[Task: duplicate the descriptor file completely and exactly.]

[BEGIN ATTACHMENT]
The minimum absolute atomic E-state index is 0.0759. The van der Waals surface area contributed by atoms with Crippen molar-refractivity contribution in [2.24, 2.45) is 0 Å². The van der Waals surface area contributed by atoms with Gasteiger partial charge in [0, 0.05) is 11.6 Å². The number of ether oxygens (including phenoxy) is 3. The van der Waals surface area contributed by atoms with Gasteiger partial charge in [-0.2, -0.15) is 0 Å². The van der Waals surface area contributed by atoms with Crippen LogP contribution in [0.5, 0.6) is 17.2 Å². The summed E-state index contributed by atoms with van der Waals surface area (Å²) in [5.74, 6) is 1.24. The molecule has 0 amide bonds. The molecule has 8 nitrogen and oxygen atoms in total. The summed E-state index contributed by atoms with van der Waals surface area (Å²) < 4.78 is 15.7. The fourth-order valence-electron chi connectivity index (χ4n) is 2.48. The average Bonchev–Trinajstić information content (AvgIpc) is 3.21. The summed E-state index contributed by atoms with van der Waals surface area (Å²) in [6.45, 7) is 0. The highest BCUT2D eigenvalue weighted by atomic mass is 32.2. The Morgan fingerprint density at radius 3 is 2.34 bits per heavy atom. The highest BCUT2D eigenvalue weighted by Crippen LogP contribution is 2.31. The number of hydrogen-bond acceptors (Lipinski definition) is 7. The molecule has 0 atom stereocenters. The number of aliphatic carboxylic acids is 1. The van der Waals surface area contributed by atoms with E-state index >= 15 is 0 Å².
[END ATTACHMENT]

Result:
The minimum absolute atomic E-state index is 0.0759. The van der Waals surface area contributed by atoms with Crippen molar-refractivity contribution in [2.24, 2.45) is 0 Å². The van der Waals surface area contributed by atoms with Gasteiger partial charge in [0, 0.05) is 11.6 Å². The number of ether oxygens (including phenoxy) is 3. The van der Waals surface area contributed by atoms with Gasteiger partial charge in [-0.2, -0.15) is 0 Å². The van der Waals surface area contributed by atoms with Crippen LogP contribution in [0.5, 0.6) is 17.2 Å². The summed E-state index contributed by atoms with van der Waals surface area (Å²) in [5.74, 6) is 1.24. The molecule has 0 amide bonds. The molecule has 8 nitrogen and oxygen atoms in total. The summed E-state index contributed by atoms with van der Waals surface area (Å²) < 4.78 is 15.7. The fourth-order valence-electron chi connectivity index (χ4n) is 2.48. The average Bonchev–Trinajstić information content (AvgIpc) is 3.21. The summed E-state index contributed by atoms with van der Waals surface area (Å²) in [6.45, 7) is 0. The highest BCUT2D eigenvalue weighted by atomic mass is 32.2. The Morgan fingerprint density at radius 3 is 2.34 bits per heavy atom. The highest BCUT2D eigenvalue weighted by Crippen LogP contribution is 2.31. The number of hydrogen-bond acceptors (Lipinski definition) is 7. The molecule has 0 atom stereocenters. The number of aliphatic carboxylic acids is 1. The van der Waals surface area contributed by atoms with E-state index >= 15 is 0 Å².